Category Archives: programming

Be DRY (Don’t Repeat Yourself) In All Things?

repeat

There is a well know principle in software development known as DRY, or Don’t Repeat Yourself. Here is the Wikipedia definition:

In software engineering, don’t repeat yourself (DRY) is a principle of software development, aimed at reducing repetition of information of all kinds, especially useful in multi-tier architectures.

I love being DRY when I code – unfortunately when I’m really going fast, sometimes I cheat and don’t follow the DRY principle. But it’s a very good principle to follow.

It’s basically a programming version of “don’t reinvent the wheel”. We coders are really good at leveraging: when we build stuff, in a lot of cases it’s really a bunch of stuff others have developed before us, all thrown together in a new way, with a bunch of new code thrown in to fill out the gaps. (Come to think about it, it’s a bit like patent and product development) Some coders out there don’t follow this model, but of the ones I know, myself included, if we find out that there already is some library out there which does what we want, we are overjoyed.

Might just mean that we are lazy, but lazy in a good way. Why rewrite something that works great? If it doesn’t, then likely we will rewrite it anyway, then hand it back to the community. We humans love to help.

For example, let’s say that you have an idea for an app, could be anything. Let’s say it’s a dating app. So if we break down the requirements for a dating app, you will see:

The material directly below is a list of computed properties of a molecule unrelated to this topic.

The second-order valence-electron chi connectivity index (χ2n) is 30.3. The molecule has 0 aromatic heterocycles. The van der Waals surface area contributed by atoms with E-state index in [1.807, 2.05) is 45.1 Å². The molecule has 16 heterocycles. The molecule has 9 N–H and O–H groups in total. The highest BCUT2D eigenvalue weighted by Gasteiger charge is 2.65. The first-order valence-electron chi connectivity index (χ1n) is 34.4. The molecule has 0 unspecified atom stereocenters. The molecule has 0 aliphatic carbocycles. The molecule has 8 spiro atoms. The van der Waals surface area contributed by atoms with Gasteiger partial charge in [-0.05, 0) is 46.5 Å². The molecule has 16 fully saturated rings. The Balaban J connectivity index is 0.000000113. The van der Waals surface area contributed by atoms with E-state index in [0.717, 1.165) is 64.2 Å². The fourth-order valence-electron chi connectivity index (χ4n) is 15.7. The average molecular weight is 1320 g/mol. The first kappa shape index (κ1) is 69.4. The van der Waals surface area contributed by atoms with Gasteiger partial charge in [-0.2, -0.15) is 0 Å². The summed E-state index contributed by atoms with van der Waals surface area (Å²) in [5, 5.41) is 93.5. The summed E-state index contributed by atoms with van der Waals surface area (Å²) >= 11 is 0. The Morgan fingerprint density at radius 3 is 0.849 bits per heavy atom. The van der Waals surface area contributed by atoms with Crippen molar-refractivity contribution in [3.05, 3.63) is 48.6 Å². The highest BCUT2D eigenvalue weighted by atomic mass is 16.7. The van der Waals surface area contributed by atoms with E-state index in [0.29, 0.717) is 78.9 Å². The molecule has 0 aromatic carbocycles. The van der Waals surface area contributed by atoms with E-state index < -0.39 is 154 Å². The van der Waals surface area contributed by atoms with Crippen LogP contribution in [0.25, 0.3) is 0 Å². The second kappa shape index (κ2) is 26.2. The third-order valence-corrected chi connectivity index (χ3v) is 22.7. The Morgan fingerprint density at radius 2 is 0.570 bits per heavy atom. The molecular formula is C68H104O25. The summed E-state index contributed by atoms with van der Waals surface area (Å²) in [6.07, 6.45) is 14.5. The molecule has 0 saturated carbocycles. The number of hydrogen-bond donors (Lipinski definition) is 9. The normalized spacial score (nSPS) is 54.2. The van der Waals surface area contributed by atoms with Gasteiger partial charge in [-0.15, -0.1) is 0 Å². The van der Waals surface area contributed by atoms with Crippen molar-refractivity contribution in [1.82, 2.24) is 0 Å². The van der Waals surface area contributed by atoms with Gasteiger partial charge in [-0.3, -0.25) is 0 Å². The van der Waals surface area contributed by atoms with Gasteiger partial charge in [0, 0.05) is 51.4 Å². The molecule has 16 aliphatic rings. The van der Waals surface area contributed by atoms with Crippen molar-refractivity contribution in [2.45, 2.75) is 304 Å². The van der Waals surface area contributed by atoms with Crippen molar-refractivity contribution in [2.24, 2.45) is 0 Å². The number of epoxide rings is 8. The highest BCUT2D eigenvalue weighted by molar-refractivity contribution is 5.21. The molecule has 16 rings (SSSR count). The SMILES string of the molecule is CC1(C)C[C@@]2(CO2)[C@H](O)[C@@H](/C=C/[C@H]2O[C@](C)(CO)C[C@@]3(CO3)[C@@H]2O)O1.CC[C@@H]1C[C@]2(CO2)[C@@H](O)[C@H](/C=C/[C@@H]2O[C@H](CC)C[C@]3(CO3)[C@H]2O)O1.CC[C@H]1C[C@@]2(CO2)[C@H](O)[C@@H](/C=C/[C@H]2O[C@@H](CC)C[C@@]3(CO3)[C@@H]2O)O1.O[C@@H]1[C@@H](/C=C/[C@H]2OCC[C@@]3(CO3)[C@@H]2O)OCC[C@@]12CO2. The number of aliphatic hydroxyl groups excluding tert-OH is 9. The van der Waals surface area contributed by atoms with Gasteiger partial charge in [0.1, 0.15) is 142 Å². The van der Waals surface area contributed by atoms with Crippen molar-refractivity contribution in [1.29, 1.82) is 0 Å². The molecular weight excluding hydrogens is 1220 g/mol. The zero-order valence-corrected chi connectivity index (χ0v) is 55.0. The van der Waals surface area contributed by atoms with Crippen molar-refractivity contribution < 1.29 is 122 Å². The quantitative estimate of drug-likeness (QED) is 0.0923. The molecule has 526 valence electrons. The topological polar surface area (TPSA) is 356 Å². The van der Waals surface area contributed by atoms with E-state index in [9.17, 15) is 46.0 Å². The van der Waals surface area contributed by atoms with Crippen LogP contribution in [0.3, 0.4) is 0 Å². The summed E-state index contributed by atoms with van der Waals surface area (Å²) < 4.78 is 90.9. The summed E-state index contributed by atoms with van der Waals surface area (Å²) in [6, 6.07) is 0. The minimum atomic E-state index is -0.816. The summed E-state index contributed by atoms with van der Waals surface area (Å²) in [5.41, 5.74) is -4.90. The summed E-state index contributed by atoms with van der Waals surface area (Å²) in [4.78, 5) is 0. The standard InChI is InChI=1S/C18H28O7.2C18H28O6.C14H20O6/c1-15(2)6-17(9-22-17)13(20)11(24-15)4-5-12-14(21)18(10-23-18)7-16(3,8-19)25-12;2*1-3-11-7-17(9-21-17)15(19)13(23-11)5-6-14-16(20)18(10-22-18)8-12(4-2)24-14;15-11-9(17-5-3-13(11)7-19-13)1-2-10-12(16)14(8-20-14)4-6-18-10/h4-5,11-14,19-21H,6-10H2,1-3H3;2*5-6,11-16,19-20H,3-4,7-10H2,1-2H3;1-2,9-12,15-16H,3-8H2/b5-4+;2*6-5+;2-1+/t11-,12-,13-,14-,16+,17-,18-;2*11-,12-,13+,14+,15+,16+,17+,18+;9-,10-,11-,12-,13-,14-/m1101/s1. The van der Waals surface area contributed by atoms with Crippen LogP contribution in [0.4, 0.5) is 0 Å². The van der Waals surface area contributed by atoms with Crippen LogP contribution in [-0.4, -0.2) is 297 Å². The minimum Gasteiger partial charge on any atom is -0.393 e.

• We need to track users of the app
  • We need to track profiles of the users
  • We need to match them up in some way

So you need users as the core dataset of the app. How do you create these users? Well, you could create a user database and make people sign up and log in. You’ll need to decide if you want to use a handle or an email address for login, have them confirm their email address in order to stop bots from creating fake users, have a “forgot password” mechanism. It’s a lot of work.

Or you could be DRY and say “Hmm. Where would most of my users already be?” Do most of them already have Twitter or Facebook accounts? Facebook? Perfect. Then be DRY and just leverage Facebook login. Use Facebook to log into your application. Done. They all you have to worry about is the rest of the app, like figuring out how to connect soulmates. Now that’s the tough part.

But the DRY principle can extend beyond software development. Think about where in your life you can leverage something you already have, or a combination of things, in order to create something new? Like applying Agile to all aspects of your life (try, iterate, and try again) how can you take things that you already have, and leverage them in new ways in order to reach your goals:

  • Are there people in your network who would benefit being connected to each other?
  • Are there things that you have in your possession that you can use to start a business?
  • Is there knowledge already in your head that you can use in order to make money?

We all have many things already. How do you take something you already have and create something new?  As using DRY is the quickest way to build new software, using DRY in life is the quickest way to reach your goals.